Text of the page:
Masks are recommended for both people are ill and their caretaker when they come in close contact, though it is not necessary for the caretaker to keep a mask on throughout the house, Hafiz said. Once a person is able to come off fever-reducing medication and last more than 24 to 48 hours without a fever, that’s when they’ve made a successful recovery, Hafiz said.
When and how to get tested
All coronavirus testing requires approval from the local department of health, Sitafalwalla said. Once confirmation is received, the patient is often sent to a nearby hospital for screening. Screening also can be performed at some doctor’s offices, depending on test kit availability and other unique factors, officials said.
“A lot of things come into play” when it comes to how long a test could take, said Hannah Goering, communication manager for the Lake County Health Department.
Some of it depends on how quickly the patient can get to a health care provider, when a clinic has the availability to see them, and how long it can take for a clinic to ship the specimen. Once samples are sent to the state lab, however, results tend to come back between 48 and 72 hours, Sitafalwalla said.
Advocate Good Shepherd Hospital in Barrington will additionally provide drive-thru COVID-19 screening at the hospital’s ambulance bay, spokeswoman Kristen Johnson said in a news release.
“This outpatient screening is only for patients with mild symptoms who do not require hospital evaluation and have obtained a testing authorization number from their local health department,” Johnson said.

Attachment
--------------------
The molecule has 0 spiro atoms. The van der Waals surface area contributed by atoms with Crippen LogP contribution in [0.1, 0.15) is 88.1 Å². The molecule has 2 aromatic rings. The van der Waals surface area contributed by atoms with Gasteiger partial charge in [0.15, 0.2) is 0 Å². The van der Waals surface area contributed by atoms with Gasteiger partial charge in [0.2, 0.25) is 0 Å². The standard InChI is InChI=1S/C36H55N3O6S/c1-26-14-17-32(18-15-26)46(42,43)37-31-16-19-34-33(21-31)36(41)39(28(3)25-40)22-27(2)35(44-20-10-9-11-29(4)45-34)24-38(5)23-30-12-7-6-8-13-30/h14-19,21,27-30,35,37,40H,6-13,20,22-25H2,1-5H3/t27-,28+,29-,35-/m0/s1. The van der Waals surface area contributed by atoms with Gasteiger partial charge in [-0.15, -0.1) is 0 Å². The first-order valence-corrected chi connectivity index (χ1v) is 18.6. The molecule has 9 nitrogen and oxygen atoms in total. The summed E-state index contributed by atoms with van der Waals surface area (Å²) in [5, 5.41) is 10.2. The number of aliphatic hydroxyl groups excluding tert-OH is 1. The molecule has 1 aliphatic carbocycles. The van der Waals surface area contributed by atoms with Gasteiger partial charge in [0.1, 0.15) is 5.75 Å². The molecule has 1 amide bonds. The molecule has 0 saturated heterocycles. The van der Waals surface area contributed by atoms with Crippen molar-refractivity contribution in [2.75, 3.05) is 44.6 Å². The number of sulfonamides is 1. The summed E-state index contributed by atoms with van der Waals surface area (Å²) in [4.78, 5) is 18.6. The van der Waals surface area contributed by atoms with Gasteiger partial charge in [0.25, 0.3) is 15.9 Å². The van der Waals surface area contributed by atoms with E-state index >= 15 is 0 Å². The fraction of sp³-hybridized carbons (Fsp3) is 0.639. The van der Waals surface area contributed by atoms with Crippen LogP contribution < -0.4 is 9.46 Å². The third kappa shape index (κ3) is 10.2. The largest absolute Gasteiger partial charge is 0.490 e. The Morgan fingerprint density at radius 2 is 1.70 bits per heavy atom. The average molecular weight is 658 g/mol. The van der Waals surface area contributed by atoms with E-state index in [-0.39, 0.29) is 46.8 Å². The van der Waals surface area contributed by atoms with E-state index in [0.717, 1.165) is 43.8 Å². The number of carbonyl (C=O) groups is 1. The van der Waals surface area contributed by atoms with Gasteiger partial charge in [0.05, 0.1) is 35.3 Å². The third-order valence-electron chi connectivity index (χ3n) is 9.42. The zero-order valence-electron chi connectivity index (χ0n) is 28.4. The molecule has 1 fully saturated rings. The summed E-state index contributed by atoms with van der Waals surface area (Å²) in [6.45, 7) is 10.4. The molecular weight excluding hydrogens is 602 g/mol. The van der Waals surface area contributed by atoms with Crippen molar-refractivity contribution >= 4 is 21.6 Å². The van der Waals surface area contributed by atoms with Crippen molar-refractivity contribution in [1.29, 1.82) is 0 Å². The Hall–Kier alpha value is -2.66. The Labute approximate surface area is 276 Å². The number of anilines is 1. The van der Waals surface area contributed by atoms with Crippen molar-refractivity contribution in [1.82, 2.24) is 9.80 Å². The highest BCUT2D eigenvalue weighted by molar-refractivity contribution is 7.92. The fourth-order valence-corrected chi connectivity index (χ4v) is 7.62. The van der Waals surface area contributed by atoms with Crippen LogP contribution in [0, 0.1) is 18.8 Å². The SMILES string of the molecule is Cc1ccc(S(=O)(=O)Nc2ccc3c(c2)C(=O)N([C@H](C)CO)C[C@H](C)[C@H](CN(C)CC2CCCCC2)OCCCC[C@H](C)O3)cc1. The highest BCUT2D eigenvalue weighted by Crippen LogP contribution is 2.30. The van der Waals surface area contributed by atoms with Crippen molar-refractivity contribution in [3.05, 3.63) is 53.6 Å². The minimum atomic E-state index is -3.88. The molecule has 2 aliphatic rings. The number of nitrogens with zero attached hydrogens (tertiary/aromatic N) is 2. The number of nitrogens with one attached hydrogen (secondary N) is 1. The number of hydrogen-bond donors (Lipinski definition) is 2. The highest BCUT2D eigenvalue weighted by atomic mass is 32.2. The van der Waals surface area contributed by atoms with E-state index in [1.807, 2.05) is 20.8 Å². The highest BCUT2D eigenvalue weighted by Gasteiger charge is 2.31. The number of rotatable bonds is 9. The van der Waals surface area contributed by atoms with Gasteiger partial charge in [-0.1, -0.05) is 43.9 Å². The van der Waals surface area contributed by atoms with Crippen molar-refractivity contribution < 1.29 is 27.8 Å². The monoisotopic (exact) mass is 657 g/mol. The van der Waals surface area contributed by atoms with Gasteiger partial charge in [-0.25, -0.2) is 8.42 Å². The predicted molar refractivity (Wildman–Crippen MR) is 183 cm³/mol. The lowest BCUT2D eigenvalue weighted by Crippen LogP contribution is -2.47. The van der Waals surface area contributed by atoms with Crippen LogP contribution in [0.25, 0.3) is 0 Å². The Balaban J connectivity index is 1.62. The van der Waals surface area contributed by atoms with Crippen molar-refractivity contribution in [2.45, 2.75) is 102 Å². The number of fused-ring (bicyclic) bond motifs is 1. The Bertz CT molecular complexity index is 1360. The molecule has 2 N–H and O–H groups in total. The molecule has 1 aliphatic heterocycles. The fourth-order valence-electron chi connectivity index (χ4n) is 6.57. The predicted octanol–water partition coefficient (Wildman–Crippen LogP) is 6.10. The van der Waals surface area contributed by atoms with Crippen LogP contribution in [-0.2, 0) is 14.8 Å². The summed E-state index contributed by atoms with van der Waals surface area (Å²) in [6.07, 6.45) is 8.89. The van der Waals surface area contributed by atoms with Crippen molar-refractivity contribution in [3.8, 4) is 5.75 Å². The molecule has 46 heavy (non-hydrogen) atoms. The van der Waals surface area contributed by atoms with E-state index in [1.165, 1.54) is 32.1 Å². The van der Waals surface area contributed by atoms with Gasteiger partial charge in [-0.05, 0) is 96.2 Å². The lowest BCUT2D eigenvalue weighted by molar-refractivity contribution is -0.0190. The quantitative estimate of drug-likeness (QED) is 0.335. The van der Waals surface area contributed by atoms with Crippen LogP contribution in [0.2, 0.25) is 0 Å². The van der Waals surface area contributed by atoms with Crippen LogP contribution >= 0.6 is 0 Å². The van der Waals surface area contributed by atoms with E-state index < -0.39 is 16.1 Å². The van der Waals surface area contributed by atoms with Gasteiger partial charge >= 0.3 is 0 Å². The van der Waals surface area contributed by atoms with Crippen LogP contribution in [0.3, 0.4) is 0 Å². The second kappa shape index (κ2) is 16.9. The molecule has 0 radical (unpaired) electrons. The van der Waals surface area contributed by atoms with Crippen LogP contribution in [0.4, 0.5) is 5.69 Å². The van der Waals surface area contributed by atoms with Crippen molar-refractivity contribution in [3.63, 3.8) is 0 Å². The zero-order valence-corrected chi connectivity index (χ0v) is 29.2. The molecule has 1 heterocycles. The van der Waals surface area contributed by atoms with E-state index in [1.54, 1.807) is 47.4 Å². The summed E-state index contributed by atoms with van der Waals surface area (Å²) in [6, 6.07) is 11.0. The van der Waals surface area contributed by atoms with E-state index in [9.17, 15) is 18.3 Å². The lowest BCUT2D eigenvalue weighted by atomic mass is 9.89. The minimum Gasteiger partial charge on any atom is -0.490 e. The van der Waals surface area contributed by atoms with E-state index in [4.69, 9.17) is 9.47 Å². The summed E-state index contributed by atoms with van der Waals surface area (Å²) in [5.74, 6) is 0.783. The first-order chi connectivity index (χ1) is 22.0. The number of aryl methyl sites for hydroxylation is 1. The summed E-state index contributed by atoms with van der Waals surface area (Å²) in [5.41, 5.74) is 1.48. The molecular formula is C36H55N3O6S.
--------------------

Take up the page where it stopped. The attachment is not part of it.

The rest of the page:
Testing consists of a throat and nasal swab that is sent to one of several labs throughout the state for examination, Sitafalwalla said. He said the typical turnout time COVID-19 test results was about 48 to 72 hours as of Thursday evening.
Afterward, patients will be instructed to stay at home until they receive their test results.
“Everyone does not need to be tested,” Hafiz said.
Those who do are people returning from a foreign country such as China, Japan, South Korea, Iran, Italy or others on the list within the past 14 days who are having a fever, cough or other respiratory complaints. Others who have been in contact with someone who has symptoms of coronavirus also would need to look into getting tested, Hafiz said.
About 29% of the cases in Illinois Thursday were travel associated and about 44% were transmitted through contact of a COVID-19 case. The remaining cases did not have a clear connection and could be the result of spread in the community, according to an IDPH news release.
At a news briefing Thursday, Gov. JB Pritzker discouraged residents from attending social gatherings of 250 people or more and mandated the cancellation of any event projected to draw at least 1,000 people.
“Don’t be fooled into thinking that your community is immune,” Pritzker said. “It is not. I’m not going to hesitate to take the most aggressive measures possible to protect the people of our state.”